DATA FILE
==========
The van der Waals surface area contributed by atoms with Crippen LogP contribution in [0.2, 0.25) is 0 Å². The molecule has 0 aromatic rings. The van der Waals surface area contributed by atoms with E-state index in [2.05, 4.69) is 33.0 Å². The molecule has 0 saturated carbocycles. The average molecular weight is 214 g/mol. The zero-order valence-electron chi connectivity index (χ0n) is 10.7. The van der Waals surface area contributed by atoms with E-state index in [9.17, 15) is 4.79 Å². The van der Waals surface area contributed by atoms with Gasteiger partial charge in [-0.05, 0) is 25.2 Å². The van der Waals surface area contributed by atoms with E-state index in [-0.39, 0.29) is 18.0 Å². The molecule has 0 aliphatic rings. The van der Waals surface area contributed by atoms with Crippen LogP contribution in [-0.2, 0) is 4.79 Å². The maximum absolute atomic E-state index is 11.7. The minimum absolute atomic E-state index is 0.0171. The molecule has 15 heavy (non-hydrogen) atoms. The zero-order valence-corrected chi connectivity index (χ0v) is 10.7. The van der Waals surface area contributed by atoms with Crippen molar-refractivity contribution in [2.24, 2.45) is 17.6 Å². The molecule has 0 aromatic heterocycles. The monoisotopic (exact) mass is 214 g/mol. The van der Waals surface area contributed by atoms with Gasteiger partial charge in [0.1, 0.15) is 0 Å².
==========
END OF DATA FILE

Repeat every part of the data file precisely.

The van der Waals surface area contributed by atoms with Crippen LogP contribution in [0.2, 0.25) is 0 Å². The molecule has 0 aromatic rings. The van der Waals surface area contributed by atoms with E-state index in [2.05, 4.69) is 33.0 Å². The molecule has 0 saturated carbocycles. The average molecular weight is 214 g/mol. The zero-order valence-electron chi connectivity index (χ0n) is 10.7. The van der Waals surface area contributed by atoms with E-state index in [9.17, 15) is 4.79 Å². The van der Waals surface area contributed by atoms with Gasteiger partial charge in [-0.05, 0) is 25.2 Å². The van der Waals surface area contributed by atoms with E-state index in [-0.39, 0.29) is 18.0 Å². The molecule has 0 aliphatic rings. The van der Waals surface area contributed by atoms with Crippen LogP contribution in [-0.2, 0) is 4.79 Å². The maximum absolute atomic E-state index is 11.7. The minimum absolute atomic E-state index is 0.0171. The molecule has 15 heavy (non-hydrogen) atoms. The zero-order valence-corrected chi connectivity index (χ0v) is 10.7. The van der Waals surface area contributed by atoms with Crippen molar-refractivity contribution in [2.24, 2.45) is 17.6 Å². The molecule has 0 aromatic heterocycles. The monoisotopic (exact) mass is 214 g/mol. The van der Waals surface area contributed by atoms with Gasteiger partial charge in [0.1, 0.15) is 0 Å².